Sky at sunset; text reads: "The Wholeness of the Forgotten Ones: Blessed are we, those who have unravelled from toxic religion and faith systems, for we are the new life and breath of God. And we are whole."

The Wholeness of the Forgotten Ones

Part of healing from fundamentalism is staring straight in the face the kinds of things I used to say to other people as an obnoxious evangelical. It’s not the easiest of tasks. Actually, it’s more like trying to cleanse an open, blistering sunburn with rubbing alcohol. The sting is excruciating in the midst of being exposed over and over again…

Black and white close up of white girl's eyes; her face covered all around by a wooden scarf, light reflecting in her eyes.

What Are We Seeking?

When the pain of the world filters through my vision all at once, I easily focus on what I’m seeing rather than what I’m seeking. Without thinking about it, what I’m seeing then determines what I seek. And I can seek cynicism, fear, and distraction with the best of them. I feel entitled to my cynicism. And to my fear.…

Epiphany: The Showing of God in the Most Unlikely

It’s not so far-fetched, you know. The Magi. Them being occultic astrologers, I mean. Jesus’ entire life is predicated on learning from and uplifting voices of the unlikely. The presence of pagan strangers with expensive taste simply falls within this odd norm, along with foul-smelling shepherds and pregnant virgins. Technically, they aren’t even classified as ‘wise folks’ in Matthew’s account.…

Christmas in the Lightness & the Darkness

For much of my life, I was raised in a culture that venerated moving from darkness into the Light during Advent, culminating in celebrating the Light on Christmas morning. It’s not terribly surprising. I do live in a country that has its shortest days of the year around this season. I wake up in the dark, I go to work…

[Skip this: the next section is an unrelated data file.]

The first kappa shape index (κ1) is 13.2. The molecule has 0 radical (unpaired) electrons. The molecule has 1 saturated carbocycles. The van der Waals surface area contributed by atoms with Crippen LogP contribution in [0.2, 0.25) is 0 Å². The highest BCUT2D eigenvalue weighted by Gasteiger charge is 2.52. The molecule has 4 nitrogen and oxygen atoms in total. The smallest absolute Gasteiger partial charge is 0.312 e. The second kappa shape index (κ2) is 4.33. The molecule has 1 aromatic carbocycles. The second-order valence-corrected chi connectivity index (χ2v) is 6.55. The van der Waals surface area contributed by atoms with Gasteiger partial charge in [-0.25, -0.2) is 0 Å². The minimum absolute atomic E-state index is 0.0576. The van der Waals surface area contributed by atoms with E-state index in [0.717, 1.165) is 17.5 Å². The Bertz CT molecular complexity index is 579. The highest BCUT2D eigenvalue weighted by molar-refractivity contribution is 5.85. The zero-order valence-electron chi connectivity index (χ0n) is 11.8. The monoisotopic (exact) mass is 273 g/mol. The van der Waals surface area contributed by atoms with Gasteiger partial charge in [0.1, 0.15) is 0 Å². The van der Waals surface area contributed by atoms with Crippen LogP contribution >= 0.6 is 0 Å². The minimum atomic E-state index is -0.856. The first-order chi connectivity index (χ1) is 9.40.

Permission for Holy Rest

It’s odd that we so often need to hear permission for what we so desperately need. Rest is one such hellish need. Sometimes rest seems far too much like a luxury. It’s afforded to those of us who finish our to-do lists or who have salaries that cover expenses every month. Even when we have very little to do, our…

Angels & Demons: Do We Still Need to Believe in the Supernatural?

This past Sunday was the Feast of St. Michael and All Angels or Michaelmas (Michael’s Mass). In some countries in the northern hemisphere, it’s a Christian version of celebrating the equinox. For Lutherans, it’s one of the only feasts to commemorate supernatural forces in the world. It was a strange movement coming from evangelical worlds that took supernatural entities literally…

Celebrating Mabon: A Season of Thanksgiving

The autumnal equinox has wheeled around once again. Every year I am reminded how this season has become my favourite season. Historically lacking the consumerist trappings of Christmas or Easter, it has been free to explode a worthy celebration on the world without forcing it into a plastic mould. Without knocking the lovers of pumpkin spice lattes, I can’t help…

Those We Meet on the Road

Roads are thin spaces. I often romanticize thin spaces — their defiance of clear boundaries and their endless possibilities. They represent a reality of spiritual realms that are often rationalised in our pulpits and pews. And I love them for it. The world can drain for us even the desire to believe in what can’t be understood, and thin spaces…

When the Powers are Wrong

This week’s pericope is one that has troubled Christians for millennia. Jesus utters horrifying words like “no one who puts his hand to the plow and looks back is fit for the kingdom of God.” For those of us raised in conservative traditions, flashbacks of discipleship Sundays, altar calls, and long sermons about unwavering loyalty to the King of Kings…

When Healing Make Life Complicated

When I skimmed this week’s gospel reading from the lectionary, I rolled my eyes a little bit (my mother would be so pleased, quite possibly declaring I was looking for my brains). Jesus heals the man at the pool. Lovely. It was an optional reading, but avoiding difficult texts is a sure-fire way for any clergy person to dive headlong…